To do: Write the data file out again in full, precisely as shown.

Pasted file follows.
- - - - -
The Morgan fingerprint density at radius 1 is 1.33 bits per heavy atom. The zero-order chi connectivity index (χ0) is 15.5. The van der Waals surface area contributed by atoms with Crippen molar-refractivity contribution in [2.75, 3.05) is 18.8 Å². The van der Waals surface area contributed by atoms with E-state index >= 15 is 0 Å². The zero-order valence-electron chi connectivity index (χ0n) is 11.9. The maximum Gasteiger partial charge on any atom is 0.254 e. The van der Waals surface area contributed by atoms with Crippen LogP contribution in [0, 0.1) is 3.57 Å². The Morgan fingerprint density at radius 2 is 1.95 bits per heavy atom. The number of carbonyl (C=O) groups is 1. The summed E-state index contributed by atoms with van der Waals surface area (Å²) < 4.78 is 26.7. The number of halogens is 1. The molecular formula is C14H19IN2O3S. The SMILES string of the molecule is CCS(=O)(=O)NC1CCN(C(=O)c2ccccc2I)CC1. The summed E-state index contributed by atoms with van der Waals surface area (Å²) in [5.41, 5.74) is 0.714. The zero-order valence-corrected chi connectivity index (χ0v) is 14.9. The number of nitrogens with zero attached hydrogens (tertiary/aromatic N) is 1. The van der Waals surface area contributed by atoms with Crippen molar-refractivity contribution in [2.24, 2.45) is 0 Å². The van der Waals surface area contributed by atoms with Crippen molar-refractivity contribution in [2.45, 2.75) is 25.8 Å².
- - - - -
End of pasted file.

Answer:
The Morgan fingerprint density at radius 1 is 1.33 bits per heavy atom. The zero-order chi connectivity index (χ0) is 15.5. The van der Waals surface area contributed by atoms with Crippen molar-refractivity contribution in [2.75, 3.05) is 18.8 Å². The van der Waals surface area contributed by atoms with E-state index >= 15 is 0 Å². The zero-order valence-electron chi connectivity index (χ0n) is 11.9. The maximum Gasteiger partial charge on any atom is 0.254 e. The van der Waals surface area contributed by atoms with Crippen LogP contribution in [0, 0.1) is 3.57 Å². The Morgan fingerprint density at radius 2 is 1.95 bits per heavy atom. The number of carbonyl (C=O) groups is 1. The summed E-state index contributed by atoms with van der Waals surface area (Å²) < 4.78 is 26.7. The number of halogens is 1. The molecular formula is C14H19IN2O3S. The SMILES string of the molecule is CCS(=O)(=O)NC1CCN(C(=O)c2ccccc2I)CC1. The summed E-state index contributed by atoms with van der Waals surface area (Å²) in [5.41, 5.74) is 0.714. The zero-order valence-corrected chi connectivity index (χ0v) is 14.9. The number of nitrogens with zero attached hydrogens (tertiary/aromatic N) is 1. The van der Waals surface area contributed by atoms with Crippen molar-refractivity contribution in [2.24, 2.45) is 0 Å². The van der Waals surface area contributed by atoms with Crippen molar-refractivity contribution in [2.45, 2.75) is 25.8 Å².